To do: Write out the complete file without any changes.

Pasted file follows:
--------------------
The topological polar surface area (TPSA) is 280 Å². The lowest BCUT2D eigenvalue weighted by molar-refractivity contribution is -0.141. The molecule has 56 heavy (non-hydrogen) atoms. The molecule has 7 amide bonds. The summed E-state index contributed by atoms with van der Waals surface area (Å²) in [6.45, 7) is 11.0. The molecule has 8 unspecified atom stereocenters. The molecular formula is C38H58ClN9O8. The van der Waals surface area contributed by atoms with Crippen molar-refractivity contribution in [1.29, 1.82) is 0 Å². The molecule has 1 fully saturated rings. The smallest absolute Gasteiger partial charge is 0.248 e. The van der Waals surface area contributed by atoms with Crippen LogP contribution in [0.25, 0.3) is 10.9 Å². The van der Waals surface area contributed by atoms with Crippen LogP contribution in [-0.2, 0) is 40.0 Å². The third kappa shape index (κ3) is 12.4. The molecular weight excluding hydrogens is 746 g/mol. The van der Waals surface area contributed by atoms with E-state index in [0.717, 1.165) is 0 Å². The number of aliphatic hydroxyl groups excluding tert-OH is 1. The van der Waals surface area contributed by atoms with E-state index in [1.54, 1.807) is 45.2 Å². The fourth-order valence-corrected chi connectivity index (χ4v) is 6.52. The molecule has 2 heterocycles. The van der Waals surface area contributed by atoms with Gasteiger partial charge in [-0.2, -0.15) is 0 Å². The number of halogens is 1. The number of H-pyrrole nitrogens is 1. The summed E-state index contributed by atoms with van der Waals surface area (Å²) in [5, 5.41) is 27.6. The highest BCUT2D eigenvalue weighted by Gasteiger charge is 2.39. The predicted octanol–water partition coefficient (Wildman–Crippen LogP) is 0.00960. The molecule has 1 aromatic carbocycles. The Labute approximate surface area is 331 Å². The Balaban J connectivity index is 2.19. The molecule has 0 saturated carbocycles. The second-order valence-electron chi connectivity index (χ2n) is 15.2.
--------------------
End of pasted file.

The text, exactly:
The topological polar surface area (TPSA) is 280 Å². The lowest BCUT2D eigenvalue weighted by molar-refractivity contribution is -0.141. The molecule has 56 heavy (non-hydrogen) atoms. The molecule has 7 amide bonds. The summed E-state index contributed by atoms with van der Waals surface area (Å²) in [6.45, 7) is 11.0. The molecule has 8 unspecified atom stereocenters. The molecular formula is C38H58ClN9O8. The van der Waals surface area contributed by atoms with Crippen molar-refractivity contribution in [1.29, 1.82) is 0 Å². The molecule has 1 fully saturated rings. The smallest absolute Gasteiger partial charge is 0.248 e. The van der Waals surface area contributed by atoms with Crippen LogP contribution in [0.25, 0.3) is 10.9 Å². The van der Waals surface area contributed by atoms with Crippen LogP contribution in [-0.2, 0) is 40.0 Å². The third kappa shape index (κ3) is 12.4. The molecular weight excluding hydrogens is 746 g/mol. The van der Waals surface area contributed by atoms with E-state index in [0.717, 1.165) is 0 Å². The number of aliphatic hydroxyl groups excluding tert-OH is 1. The van der Waals surface area contributed by atoms with E-state index in [1.54, 1.807) is 45.2 Å². The fourth-order valence-corrected chi connectivity index (χ4v) is 6.52. The molecule has 2 heterocycles. The van der Waals surface area contributed by atoms with Gasteiger partial charge in [-0.2, -0.15) is 0 Å². The number of halogens is 1. The number of H-pyrrole nitrogens is 1. The summed E-state index contributed by atoms with van der Waals surface area (Å²) in [5, 5.41) is 27.6. The highest BCUT2D eigenvalue weighted by Gasteiger charge is 2.39. The predicted octanol–water partition coefficient (Wildman–Crippen LogP) is 0.00960. The molecule has 1 aromatic carbocycles. The Labute approximate surface area is 331 Å². The Balaban J connectivity index is 2.19. The molecule has 0 saturated carbocycles. The second-order valence-electron chi connectivity index (χ2n) is 15.2.